Separating What’s Possible from What’s Reasonable
by Lenny Esposito
Man: Oh look, this isn’t an argument.
Mr. Vibrating: Yes it is.
Man: No it isn’t. It’s just contradiction.
Mr. Vibrating: No it isn’t.
Man: It is!
Mr. Vibrating: It is not.
Man: Look, you just contradicted me.
Mr. Vibrating: I did not.
Man: Oh you did!!
Mr. Vibrating: No, no, no.
Man: You did just then.
Mr. Vibrating: Nonsense!
Man: Oh, this is futile!
I’ve always been a big Monty Python fan. The Pythons’ ability to mix thoughtful, intelligent subjects with all-out silliness has never been matched. One of their most famous sketches is “The Argument Clinic” where a man pays for the service of having an argument. Unfortunately, his results are not what he expected. If you’re unfamiliar with the sketch, you can watch it below.
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The discipline of apologetics is all about giving reasons for your faith. I’ve engaged with many people, both in person and online, who are skeptical about the claims of Christianity or the Bible. They demand evidence for things like God’s existence or the resurrection of Jesus. They say that “blind faith” should be avoided and reason should hold sway over our beliefs.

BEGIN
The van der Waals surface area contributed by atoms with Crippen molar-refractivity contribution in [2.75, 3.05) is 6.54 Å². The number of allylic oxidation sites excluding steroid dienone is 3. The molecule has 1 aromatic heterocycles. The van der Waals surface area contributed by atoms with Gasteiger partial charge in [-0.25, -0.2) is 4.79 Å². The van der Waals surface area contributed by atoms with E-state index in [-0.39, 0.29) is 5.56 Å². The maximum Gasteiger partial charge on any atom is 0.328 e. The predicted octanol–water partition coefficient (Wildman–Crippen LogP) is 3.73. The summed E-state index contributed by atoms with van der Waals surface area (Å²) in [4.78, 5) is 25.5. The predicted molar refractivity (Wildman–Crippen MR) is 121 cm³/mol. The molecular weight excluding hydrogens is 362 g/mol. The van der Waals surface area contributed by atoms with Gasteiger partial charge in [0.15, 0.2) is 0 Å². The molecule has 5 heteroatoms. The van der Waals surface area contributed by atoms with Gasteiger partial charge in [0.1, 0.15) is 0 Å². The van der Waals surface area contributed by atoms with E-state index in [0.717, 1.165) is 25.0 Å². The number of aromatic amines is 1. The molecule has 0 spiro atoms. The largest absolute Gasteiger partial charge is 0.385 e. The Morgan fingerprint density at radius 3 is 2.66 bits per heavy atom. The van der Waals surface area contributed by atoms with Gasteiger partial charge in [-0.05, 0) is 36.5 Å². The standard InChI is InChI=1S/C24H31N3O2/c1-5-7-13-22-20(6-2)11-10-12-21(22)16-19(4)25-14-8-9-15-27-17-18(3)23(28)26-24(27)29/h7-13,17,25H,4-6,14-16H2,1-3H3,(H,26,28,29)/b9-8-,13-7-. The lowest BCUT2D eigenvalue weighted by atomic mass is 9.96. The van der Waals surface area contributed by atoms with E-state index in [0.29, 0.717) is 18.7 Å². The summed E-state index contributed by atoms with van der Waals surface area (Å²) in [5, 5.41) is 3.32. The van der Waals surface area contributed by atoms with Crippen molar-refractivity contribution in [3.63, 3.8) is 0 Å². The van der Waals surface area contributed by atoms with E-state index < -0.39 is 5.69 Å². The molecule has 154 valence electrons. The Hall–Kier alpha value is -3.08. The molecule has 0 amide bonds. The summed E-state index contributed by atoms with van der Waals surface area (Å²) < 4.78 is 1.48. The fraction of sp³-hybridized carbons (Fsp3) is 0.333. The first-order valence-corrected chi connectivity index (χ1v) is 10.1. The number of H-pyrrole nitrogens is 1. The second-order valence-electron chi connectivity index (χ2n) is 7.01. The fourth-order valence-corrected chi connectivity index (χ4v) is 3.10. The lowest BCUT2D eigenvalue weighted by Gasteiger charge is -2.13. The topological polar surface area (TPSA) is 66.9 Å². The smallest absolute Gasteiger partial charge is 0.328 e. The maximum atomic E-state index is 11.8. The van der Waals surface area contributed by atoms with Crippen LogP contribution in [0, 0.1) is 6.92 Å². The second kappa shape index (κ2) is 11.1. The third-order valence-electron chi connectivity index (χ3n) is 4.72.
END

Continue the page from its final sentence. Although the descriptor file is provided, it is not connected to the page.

In such conversations, I usually agree. Christianity has never promoted a blind faith, but one based on certain evidence. Then, depending on the objection raised, I demonstrate this by explaining the evidence I have for my view. If we’re discussing God’s existence, for example, I talk about the fact that something cannot come from nothing, that we see clear signs of design in the conditions of the universe, and so on.
Like the man in the Argument Clinic, my reasons have been sometimes met with “but it isn’t impossible that the initial conditions of the universe just happened to be set that way” or “it may be the case that the universe came from something else that we don’t know” or “it could be possible that certain chemicals came together to form a living organism.” Others will respond with claims that although science offers no answers for us now, it will someday; we just need to give it more time.
The problem with such replies is that they are not seeking to answer the question the skeptic originally raised…